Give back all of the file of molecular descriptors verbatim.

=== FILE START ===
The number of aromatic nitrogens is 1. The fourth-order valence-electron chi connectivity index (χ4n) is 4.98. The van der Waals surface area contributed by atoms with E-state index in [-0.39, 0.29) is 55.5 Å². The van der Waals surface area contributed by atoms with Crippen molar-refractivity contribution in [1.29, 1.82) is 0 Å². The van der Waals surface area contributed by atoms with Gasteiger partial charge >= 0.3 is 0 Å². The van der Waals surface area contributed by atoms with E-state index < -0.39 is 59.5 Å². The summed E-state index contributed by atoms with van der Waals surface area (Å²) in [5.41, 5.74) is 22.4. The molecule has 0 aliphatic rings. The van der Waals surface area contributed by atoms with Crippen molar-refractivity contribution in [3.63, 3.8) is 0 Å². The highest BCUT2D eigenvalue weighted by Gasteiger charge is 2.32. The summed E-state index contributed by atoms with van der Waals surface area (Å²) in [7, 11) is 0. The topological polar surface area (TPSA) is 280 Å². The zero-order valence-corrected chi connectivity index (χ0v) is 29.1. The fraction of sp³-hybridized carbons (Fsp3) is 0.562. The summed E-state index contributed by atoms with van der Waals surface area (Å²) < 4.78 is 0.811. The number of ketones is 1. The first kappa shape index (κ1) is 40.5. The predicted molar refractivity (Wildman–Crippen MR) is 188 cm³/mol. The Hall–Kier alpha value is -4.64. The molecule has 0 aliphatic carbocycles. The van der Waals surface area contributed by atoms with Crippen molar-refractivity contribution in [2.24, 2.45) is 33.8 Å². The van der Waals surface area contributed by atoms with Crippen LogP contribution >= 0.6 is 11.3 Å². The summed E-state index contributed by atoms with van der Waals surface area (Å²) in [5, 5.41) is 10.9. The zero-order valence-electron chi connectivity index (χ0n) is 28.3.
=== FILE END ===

The number of aromatic nitrogens is 1. The fourth-order valence-electron chi connectivity index (χ4n) is 4.98. The van der Waals surface area contributed by atoms with E-state index in [-0.39, 0.29) is 55.5 Å². The van der Waals surface area contributed by atoms with Crippen molar-refractivity contribution in [1.29, 1.82) is 0 Å². The van der Waals surface area contributed by atoms with Gasteiger partial charge >= 0.3 is 0 Å². The van der Waals surface area contributed by atoms with E-state index < -0.39 is 59.5 Å². The summed E-state index contributed by atoms with van der Waals surface area (Å²) in [5.41, 5.74) is 22.4. The molecule has 0 aliphatic rings. The van der Waals surface area contributed by atoms with Crippen molar-refractivity contribution in [3.63, 3.8) is 0 Å². The highest BCUT2D eigenvalue weighted by Gasteiger charge is 2.32. The summed E-state index contributed by atoms with van der Waals surface area (Å²) in [7, 11) is 0. The topological polar surface area (TPSA) is 280 Å². The zero-order valence-corrected chi connectivity index (χ0v) is 29.1. The fraction of sp³-hybridized carbons (Fsp3) is 0.562. The summed E-state index contributed by atoms with van der Waals surface area (Å²) < 4.78 is 0.811. The number of ketones is 1. The first kappa shape index (κ1) is 40.5. The predicted molar refractivity (Wildman–Crippen MR) is 188 cm³/mol. The Hall–Kier alpha value is -4.64. The molecule has 0 aliphatic carbocycles. The van der Waals surface area contributed by atoms with Crippen molar-refractivity contribution in [2.24, 2.45) is 33.8 Å². The van der Waals surface area contributed by atoms with Crippen LogP contribution >= 0.6 is 11.3 Å². The summed E-state index contributed by atoms with van der Waals surface area (Å²) in [5, 5.41) is 10.9. The zero-order valence-electron chi connectivity index (χ0n) is 28.3.